Aside from wishing it could be just as enticing as Brian De Palmas’ 1987 film “The Untouchables” (or any other acclaimed film in the genre of the last 75 years for that matter), “Gangster Squad” is not much more than a collection of talented actors playing dress up in their parent’s closet. Although the story based on true events, it’s diluted by Fleischer’s style-over-substance approach, which worked well in “Zombieland,” but not so much here. Will Beall’s screenplay also leaves much to be desired in character development. Each member of the skeleton crew Sgt. O’Mara fashions together is thinly-written.

What is a bit meatier, however, is Fleischer’s eye for ultra violence, which is bountiful throughout “Squad”  but ultimately gives the narrative minimal boost. If Fleischer and Beall focuses as much attention to the relationships and characters arcs as they did ripping a guy in half between two classic cars, “Gangster Squad” could’ve been a contender…at least in the amateur ranks.

Men in Black 3

May 25, 2012 by  
Filed under Reviews

Starring: Will Smith, Tommy Lee Jones, Josh Brolin
Directed by: Barry Sonnenfeld (“Men In Black”)
Written by:  Etan Cohen (“Tropic Thunder”)

Released in 1997, the first “Men In Black” was a breezy, quirky summer movie hit that succeeded in blending an original, humor-and-alien-laden script with big-budget action and special effects. In the process, it also confirmed Will Smith’s mega-star status after he starred the year prior in the blockbuster hit “Independence Day.”  Of course a follow-up was a no-brainer, and everyone’s worst instincts took over. Infected with deadly sequel-bloat, 2002’s “Men In Black II” was a half-baked mess, an empty collection of CGI strung together by a limp screenplay that seemed more concerned with expanding minor kid-friendly jokes from the first film into full-fledged main characters than recapturing the satirical edge that made the original so enjoyable. What was once a promising franchise had been spectacularly mishandled, and when years went by with the summer movie season being ceded to comic book superheroes, the world at large figured the series had been left for dead. Never underestimate the power of an established name brand in Hollywood. No matter how creatively compromised, there’s always room to make money.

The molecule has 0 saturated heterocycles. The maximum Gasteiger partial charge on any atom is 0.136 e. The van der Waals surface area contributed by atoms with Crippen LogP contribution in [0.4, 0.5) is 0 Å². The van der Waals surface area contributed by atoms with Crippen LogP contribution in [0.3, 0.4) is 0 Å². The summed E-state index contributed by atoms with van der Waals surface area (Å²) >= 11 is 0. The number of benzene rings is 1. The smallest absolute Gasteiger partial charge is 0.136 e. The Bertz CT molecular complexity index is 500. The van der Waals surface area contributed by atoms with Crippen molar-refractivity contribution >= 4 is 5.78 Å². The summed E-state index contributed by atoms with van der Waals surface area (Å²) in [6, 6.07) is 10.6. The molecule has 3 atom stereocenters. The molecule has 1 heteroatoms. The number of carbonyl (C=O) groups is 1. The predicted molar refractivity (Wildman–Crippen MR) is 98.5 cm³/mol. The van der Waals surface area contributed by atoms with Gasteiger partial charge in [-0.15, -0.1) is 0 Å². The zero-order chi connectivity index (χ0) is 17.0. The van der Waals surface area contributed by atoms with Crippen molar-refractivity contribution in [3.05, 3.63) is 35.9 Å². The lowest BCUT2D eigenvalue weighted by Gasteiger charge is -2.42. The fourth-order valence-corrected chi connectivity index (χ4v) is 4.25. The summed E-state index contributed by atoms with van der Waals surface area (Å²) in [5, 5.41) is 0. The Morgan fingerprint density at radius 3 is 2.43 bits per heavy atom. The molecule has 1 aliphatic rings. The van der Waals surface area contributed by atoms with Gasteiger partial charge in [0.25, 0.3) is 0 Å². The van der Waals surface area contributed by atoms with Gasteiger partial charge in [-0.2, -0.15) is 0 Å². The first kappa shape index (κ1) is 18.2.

Directed once again by Barry Sonnenfeld, “Men In Black 3” opens deep within the walls of a lunar prison built to house dangerous intergalactic biker-ish criminal Boris the Animal (Jemaine Clement, one half of Flight of the Conchords). With the help of a beautiful woman and a cake concealing a spidery/crabby cohort, Boris is able to escape and set in motion his plan to seek revenge on the man who locked him up and took his arm: Agent K (Tommy Lee Jones). When K’s partner Agent J (Will Smith) learns Boris’ plan involves traveling back in time to kill K before he can deploy a planetary defense system, J jumps back to 1969 just before Boris’ arrival. J’s plan goes awry, however, when a young Agent K (Josh Brolin) apprehends him, forcing J, once again, to break through his future partner’s stoic demeanor in an effort to save the planet.

While this second sequel is easy to dismiss sight unseen, taking into account how much the last movie missed the mark and the fact that these characters have been in a deep freeze for 10 years, the end result is surprisingly enjoyable. “MIB 3” effectively ignores the second film entirely, with nary a mention of K’s five-year hiatus as a postmaster or Frank the Welcome-Wearing-Out Talking Bulldog. Instead, it tosses us directly into the day-to-day duties of K’s and J’s decade-and-half partnership as if they never missed a beat. While Jones comes off a little tired and disinterested (and really, his role is more or less a cameo), Smith seems invigorated by being back in the action/comedy/sci-fi saddle. Being the fish out of water suits Smith well and the movie really kicks into gear when he arrives in 1969. Credit Sonnenfeld and screenwriter Etan Cohen (“Tropic Thunder”) for not shying away from the perils an outspoken, well-dressed black man would face in the late-‘60s, especially when he’s driving a stolen car and carrying a weapon. The real standout, though, is Josh Brolin’s killer take on Agent K. Perfectly matching the cadence and demeanor of Tommy Lee Jones, Brolin makes the perfect foil to the wizened Smith, evoking with a wink the relationship established in the first film that made the characters so appealing. Clement also shines as the menacing, slightly-underwritten Boris, especially when he’s given the chance to dole out some trademark deadpan humor. And a cameo by SNL’s Bill Hader as Andy Warhol flies in the face of what you’d expect and brings big laughs in the process.